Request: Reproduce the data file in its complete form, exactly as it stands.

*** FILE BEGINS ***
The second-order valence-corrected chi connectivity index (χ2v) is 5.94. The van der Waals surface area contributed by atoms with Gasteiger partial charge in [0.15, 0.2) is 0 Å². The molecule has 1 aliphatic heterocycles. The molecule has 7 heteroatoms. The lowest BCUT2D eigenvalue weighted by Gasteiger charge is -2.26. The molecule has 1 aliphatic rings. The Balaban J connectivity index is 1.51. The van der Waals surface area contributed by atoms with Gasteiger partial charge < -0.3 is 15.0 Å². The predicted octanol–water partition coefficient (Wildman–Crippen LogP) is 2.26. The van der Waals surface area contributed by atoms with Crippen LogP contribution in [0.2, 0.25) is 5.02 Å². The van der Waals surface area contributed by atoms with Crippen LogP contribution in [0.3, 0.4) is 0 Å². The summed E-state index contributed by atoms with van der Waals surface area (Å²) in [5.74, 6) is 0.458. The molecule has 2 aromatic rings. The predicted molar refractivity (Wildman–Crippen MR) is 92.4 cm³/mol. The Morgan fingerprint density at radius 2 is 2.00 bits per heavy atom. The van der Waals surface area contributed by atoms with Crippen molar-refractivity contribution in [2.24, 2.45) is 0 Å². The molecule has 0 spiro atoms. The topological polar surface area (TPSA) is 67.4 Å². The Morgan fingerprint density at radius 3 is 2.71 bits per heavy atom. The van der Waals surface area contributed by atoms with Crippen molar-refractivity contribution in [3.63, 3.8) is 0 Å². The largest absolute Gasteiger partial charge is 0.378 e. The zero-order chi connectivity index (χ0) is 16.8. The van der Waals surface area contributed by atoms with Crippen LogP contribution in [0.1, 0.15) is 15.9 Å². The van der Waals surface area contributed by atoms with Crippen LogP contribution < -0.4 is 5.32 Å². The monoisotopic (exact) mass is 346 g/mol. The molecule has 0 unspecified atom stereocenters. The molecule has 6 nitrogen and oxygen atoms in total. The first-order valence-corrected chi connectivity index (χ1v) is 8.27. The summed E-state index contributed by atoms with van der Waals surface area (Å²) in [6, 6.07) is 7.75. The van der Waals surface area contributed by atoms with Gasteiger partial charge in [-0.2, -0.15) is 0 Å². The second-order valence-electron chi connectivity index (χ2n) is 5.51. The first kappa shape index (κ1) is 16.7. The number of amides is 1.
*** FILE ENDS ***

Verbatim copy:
The second-order valence-corrected chi connectivity index (χ2v) is 5.94. The van der Waals surface area contributed by atoms with Gasteiger partial charge in [0.15, 0.2) is 0 Å². The molecule has 1 aliphatic heterocycles. The molecule has 7 heteroatoms. The lowest BCUT2D eigenvalue weighted by Gasteiger charge is -2.26. The molecule has 1 aliphatic rings. The Balaban J connectivity index is 1.51. The van der Waals surface area contributed by atoms with Gasteiger partial charge < -0.3 is 15.0 Å². The predicted octanol–water partition coefficient (Wildman–Crippen LogP) is 2.26. The van der Waals surface area contributed by atoms with Crippen LogP contribution in [0.2, 0.25) is 5.02 Å². The van der Waals surface area contributed by atoms with Crippen LogP contribution in [0.3, 0.4) is 0 Å². The summed E-state index contributed by atoms with van der Waals surface area (Å²) in [5.74, 6) is 0.458. The molecule has 2 aromatic rings. The predicted molar refractivity (Wildman–Crippen MR) is 92.4 cm³/mol. The Morgan fingerprint density at radius 2 is 2.00 bits per heavy atom. The van der Waals surface area contributed by atoms with Crippen molar-refractivity contribution in [2.24, 2.45) is 0 Å². The molecule has 0 spiro atoms. The topological polar surface area (TPSA) is 67.4 Å². The Morgan fingerprint density at radius 3 is 2.71 bits per heavy atom. The van der Waals surface area contributed by atoms with Crippen molar-refractivity contribution in [3.63, 3.8) is 0 Å². The largest absolute Gasteiger partial charge is 0.378 e. The zero-order chi connectivity index (χ0) is 16.8. The van der Waals surface area contributed by atoms with Crippen LogP contribution in [0.1, 0.15) is 15.9 Å². The van der Waals surface area contributed by atoms with Crippen LogP contribution < -0.4 is 5.32 Å². The monoisotopic (exact) mass is 346 g/mol. The molecule has 0 unspecified atom stereocenters. The molecule has 6 nitrogen and oxygen atoms in total. The first-order valence-corrected chi connectivity index (χ1v) is 8.27. The summed E-state index contributed by atoms with van der Waals surface area (Å²) in [6, 6.07) is 7.75. The van der Waals surface area contributed by atoms with Gasteiger partial charge in [-0.2, -0.15) is 0 Å². The second-order valence-electron chi connectivity index (χ2n) is 5.51. The first kappa shape index (κ1) is 16.7. The number of amides is 1.